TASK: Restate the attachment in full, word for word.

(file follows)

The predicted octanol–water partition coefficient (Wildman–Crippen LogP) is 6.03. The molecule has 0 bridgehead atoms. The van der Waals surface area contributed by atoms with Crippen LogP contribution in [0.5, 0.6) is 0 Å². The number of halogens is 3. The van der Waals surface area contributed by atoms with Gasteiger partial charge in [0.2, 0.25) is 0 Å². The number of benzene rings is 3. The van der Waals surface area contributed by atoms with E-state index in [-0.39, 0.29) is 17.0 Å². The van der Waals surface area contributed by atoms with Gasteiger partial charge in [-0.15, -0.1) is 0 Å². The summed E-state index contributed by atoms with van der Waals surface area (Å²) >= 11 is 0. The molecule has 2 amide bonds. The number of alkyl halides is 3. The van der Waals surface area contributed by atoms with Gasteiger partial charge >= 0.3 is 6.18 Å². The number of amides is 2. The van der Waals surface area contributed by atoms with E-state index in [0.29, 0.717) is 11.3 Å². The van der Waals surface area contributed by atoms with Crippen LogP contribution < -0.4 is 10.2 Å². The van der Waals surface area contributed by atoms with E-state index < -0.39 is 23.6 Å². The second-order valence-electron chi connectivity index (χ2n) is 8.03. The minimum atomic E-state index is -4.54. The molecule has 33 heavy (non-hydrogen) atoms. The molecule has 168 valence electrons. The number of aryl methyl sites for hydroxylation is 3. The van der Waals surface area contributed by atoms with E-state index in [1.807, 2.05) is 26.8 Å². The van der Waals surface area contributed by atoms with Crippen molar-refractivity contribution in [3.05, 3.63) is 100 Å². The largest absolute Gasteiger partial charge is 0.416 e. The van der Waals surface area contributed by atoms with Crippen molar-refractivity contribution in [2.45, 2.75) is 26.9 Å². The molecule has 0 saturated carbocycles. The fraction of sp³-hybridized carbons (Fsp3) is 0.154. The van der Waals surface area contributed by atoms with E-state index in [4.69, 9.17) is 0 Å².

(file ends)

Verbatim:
The predicted octanol–water partition coefficient (Wildman–Crippen LogP) is 6.03. The molecule has 0 bridgehead atoms. The van der Waals surface area contributed by atoms with Crippen LogP contribution in [0.5, 0.6) is 0 Å². The number of halogens is 3. The van der Waals surface area contributed by atoms with Gasteiger partial charge in [0.2, 0.25) is 0 Å². The number of benzene rings is 3. The van der Waals surface area contributed by atoms with E-state index in [-0.39, 0.29) is 17.0 Å². The van der Waals surface area contributed by atoms with Gasteiger partial charge in [-0.15, -0.1) is 0 Å². The summed E-state index contributed by atoms with van der Waals surface area (Å²) >= 11 is 0. The molecule has 2 amide bonds. The number of alkyl halides is 3. The van der Waals surface area contributed by atoms with Gasteiger partial charge >= 0.3 is 6.18 Å². The number of amides is 2. The van der Waals surface area contributed by atoms with E-state index in [0.29, 0.717) is 11.3 Å². The van der Waals surface area contributed by atoms with Crippen LogP contribution < -0.4 is 10.2 Å². The van der Waals surface area contributed by atoms with E-state index < -0.39 is 23.6 Å². The second-order valence-electron chi connectivity index (χ2n) is 8.03. The minimum atomic E-state index is -4.54. The molecule has 33 heavy (non-hydrogen) atoms. The molecule has 168 valence electrons. The number of aryl methyl sites for hydroxylation is 3. The van der Waals surface area contributed by atoms with E-state index in [1.807, 2.05) is 26.8 Å². The van der Waals surface area contributed by atoms with Crippen molar-refractivity contribution in [3.05, 3.63) is 100 Å². The largest absolute Gasteiger partial charge is 0.416 e. The van der Waals surface area contributed by atoms with Crippen molar-refractivity contribution in [2.45, 2.75) is 26.9 Å². The molecule has 0 saturated carbocycles. The fraction of sp³-hybridized carbons (Fsp3) is 0.154. The van der Waals surface area contributed by atoms with E-state index in [4.69, 9.17) is 0 Å².